"Obviously not an accident," Brognola stated, accepting the folder. On the front were stamped the words, Top Secret, but the color alone was enough identify the high-level security status of the file.

"No, it was not an accident, nor a traitor or an enemy spy that infiltrated the laboratory."

"Are you sure, sir?"


"Interesting." Carefully pressing his thumb to the sensor pad of the small explosive device locking the folder, Brognola impatiently waited until he heard a beep, then he slid off the explosive charge and opened the folder. There were a lot of documents carrying the Top Secret notice, along with a bevy of high-altitude surveillance photographs carrying the NSA emblem. There was a lot of technical jargon that the big Fed skimmed, along with a summary from the Pentagon noting the nuke signatures. Brognola knew that every type of nuclear explosive in the world had a unique chemical signature to its blast, sort of like fingerprints, the composite metal carried trace elements of their origins. An expert looking at the spectrograph of a nuclear explosion could tell with absolute certainty which country had made the bomb. Once again, this was old technology, tried and true, proved a hundred times over.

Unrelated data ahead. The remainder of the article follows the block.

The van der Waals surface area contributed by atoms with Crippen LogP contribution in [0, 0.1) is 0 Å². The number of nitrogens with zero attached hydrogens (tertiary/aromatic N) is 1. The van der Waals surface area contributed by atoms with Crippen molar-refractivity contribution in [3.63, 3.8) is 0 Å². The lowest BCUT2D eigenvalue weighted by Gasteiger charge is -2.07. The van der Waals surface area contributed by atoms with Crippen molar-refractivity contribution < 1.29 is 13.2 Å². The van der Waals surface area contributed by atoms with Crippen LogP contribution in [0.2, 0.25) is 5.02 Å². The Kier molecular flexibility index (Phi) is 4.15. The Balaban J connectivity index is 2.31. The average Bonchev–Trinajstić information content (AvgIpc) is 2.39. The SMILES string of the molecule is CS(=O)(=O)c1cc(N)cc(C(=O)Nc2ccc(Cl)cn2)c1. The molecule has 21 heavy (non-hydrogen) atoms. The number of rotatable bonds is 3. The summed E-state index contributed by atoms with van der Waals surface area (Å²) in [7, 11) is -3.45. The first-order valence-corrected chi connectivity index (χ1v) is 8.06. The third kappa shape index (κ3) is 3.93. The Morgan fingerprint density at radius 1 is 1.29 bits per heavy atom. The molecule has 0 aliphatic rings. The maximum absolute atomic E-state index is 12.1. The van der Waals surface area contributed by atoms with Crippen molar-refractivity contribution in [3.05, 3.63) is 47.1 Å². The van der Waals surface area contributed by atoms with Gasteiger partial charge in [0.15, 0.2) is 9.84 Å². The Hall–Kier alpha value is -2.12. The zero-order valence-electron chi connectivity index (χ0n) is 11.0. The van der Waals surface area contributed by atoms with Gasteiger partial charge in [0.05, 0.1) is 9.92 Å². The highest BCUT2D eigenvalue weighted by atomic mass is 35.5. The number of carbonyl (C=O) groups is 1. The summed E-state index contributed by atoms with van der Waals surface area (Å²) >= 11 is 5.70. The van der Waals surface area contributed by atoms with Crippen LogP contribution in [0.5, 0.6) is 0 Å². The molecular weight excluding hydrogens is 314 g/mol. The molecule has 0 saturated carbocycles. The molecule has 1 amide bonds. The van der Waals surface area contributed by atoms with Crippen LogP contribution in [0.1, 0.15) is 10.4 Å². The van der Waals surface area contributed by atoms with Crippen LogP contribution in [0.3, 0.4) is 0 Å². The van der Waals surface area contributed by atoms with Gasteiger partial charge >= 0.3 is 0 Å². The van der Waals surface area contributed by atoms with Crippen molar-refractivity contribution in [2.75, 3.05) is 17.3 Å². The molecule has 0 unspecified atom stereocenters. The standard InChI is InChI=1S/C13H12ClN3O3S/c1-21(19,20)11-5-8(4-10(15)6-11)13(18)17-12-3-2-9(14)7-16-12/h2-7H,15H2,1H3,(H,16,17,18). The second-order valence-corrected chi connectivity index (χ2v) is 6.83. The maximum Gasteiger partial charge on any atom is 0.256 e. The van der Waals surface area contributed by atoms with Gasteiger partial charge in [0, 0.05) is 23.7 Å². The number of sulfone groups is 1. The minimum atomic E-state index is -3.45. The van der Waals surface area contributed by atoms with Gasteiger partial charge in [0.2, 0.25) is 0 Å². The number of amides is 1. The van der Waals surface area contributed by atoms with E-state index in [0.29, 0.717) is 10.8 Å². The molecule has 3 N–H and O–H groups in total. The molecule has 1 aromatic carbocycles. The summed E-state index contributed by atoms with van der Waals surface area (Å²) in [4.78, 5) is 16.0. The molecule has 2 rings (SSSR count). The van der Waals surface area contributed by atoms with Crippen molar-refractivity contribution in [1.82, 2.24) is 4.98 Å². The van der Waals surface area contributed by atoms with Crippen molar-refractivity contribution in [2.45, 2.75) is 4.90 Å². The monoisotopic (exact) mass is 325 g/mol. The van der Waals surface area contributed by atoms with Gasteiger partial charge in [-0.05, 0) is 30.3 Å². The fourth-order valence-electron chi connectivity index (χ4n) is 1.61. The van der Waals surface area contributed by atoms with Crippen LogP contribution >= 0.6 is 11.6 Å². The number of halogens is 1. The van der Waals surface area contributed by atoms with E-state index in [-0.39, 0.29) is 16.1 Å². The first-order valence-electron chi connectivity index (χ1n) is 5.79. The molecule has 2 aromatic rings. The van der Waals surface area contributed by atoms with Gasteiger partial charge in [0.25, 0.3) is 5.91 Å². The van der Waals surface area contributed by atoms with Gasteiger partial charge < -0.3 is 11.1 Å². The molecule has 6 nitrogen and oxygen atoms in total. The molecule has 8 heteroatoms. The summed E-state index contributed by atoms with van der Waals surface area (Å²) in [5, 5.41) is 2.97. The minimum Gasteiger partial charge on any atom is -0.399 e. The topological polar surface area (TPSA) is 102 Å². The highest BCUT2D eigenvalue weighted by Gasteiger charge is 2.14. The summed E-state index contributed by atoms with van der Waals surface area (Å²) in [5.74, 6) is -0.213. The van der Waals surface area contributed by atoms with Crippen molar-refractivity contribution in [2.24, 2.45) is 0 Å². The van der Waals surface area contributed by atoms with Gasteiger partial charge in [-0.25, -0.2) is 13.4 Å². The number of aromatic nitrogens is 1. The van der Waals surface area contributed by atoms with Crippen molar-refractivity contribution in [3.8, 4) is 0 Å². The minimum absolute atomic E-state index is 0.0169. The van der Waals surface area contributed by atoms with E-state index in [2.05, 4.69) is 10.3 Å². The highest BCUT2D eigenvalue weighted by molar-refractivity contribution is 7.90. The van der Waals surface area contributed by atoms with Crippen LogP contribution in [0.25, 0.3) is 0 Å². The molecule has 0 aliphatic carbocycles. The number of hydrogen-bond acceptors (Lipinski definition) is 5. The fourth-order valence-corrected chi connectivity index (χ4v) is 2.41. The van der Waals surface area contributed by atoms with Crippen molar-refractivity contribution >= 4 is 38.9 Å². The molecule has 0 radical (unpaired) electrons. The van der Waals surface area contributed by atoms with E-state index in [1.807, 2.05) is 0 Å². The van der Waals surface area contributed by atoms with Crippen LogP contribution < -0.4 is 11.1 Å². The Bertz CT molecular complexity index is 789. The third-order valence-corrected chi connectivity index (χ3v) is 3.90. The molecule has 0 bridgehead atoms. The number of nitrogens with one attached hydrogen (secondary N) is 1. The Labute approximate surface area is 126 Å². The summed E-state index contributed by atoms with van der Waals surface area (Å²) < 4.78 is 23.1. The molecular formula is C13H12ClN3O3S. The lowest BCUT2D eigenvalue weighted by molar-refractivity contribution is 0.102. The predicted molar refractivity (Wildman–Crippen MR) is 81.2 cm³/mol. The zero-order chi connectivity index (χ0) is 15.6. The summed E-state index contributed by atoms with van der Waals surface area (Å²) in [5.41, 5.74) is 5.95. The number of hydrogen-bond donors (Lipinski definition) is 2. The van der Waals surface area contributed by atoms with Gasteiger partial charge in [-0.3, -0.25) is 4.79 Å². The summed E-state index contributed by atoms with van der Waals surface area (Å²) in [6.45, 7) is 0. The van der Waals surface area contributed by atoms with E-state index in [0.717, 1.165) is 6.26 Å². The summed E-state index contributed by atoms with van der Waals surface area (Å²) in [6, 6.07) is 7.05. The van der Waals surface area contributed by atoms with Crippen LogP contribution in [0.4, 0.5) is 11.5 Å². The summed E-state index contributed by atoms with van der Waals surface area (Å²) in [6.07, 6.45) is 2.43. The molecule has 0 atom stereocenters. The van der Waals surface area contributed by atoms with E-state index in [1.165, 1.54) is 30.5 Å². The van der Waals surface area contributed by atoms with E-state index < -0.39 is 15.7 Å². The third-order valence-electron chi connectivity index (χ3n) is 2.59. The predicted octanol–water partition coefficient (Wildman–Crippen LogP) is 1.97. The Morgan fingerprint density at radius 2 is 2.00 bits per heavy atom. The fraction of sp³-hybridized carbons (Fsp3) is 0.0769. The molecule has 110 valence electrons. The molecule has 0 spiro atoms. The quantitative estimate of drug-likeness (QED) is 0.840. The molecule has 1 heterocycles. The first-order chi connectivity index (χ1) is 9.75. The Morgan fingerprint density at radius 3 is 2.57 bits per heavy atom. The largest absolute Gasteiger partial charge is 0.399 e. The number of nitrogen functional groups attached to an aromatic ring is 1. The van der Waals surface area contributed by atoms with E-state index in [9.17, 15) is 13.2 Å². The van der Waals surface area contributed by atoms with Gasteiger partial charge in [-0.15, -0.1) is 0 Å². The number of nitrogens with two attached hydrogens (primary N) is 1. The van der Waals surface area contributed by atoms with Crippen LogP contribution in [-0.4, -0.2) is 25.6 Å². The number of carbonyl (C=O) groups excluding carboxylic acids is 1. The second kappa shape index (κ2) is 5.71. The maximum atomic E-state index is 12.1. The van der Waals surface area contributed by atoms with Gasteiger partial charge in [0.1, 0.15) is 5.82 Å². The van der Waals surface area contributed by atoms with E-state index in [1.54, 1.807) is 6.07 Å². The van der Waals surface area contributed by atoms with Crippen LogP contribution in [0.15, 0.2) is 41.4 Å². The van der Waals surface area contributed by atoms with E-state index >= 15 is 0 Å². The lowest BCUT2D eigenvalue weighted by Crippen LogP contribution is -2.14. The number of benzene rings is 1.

Scanning the summary, the big Fed slowly began to frown. He had expected to find one foreign nuke signature among the roll call of American bombs. But it wasn't there. The White Sands base had not been hit with a nuke that set off a chain reaction among the arsenal of weapons in storage. The first blast had occurred deep underground. The side caverns built to absorb nuclear detonations had done their job and kept the explosions from reaching the surface. Unfortunately, there had been half a dozen tactical nukes being loaded onto some trucks to be shipped the Sixth carrier fleet in the Persian Gulf. Those blasts had to have been visible for miles. There was a small note on the side that a perimeter guard pretending to be a park ranger had called in the blast before going off the air. No remains had been found to date, but the search would continue. To everybody else in New Mexico the incident was being hushed up as an earthquake.

Poor bastard probably saw the actually blasts, Brognola thought. If so, there's not going to be enough of him remaining to fill an eyedropper. But the military took care of their own, and whatever could be located would be given a proper funeral. How the living treat their fallen soldiers was the hallmark of any civilization.

"Every bomb in the place," the big Fed said out loud, placing aside the folder. "How is that possible?"

"We have absolutely no idea," the President said honestly, crossing his leg at the knee. "According to the security records recovered from the off-site bunker a hundred miles away, the status of the base was normal. There were no known intruders, no unusual incidents, nobody was acting oddly, no… nothing." He shrugged. "The entire arsenal of nuclear weapons simply detonated at exactly the same moment."

"All of them? Exactly?"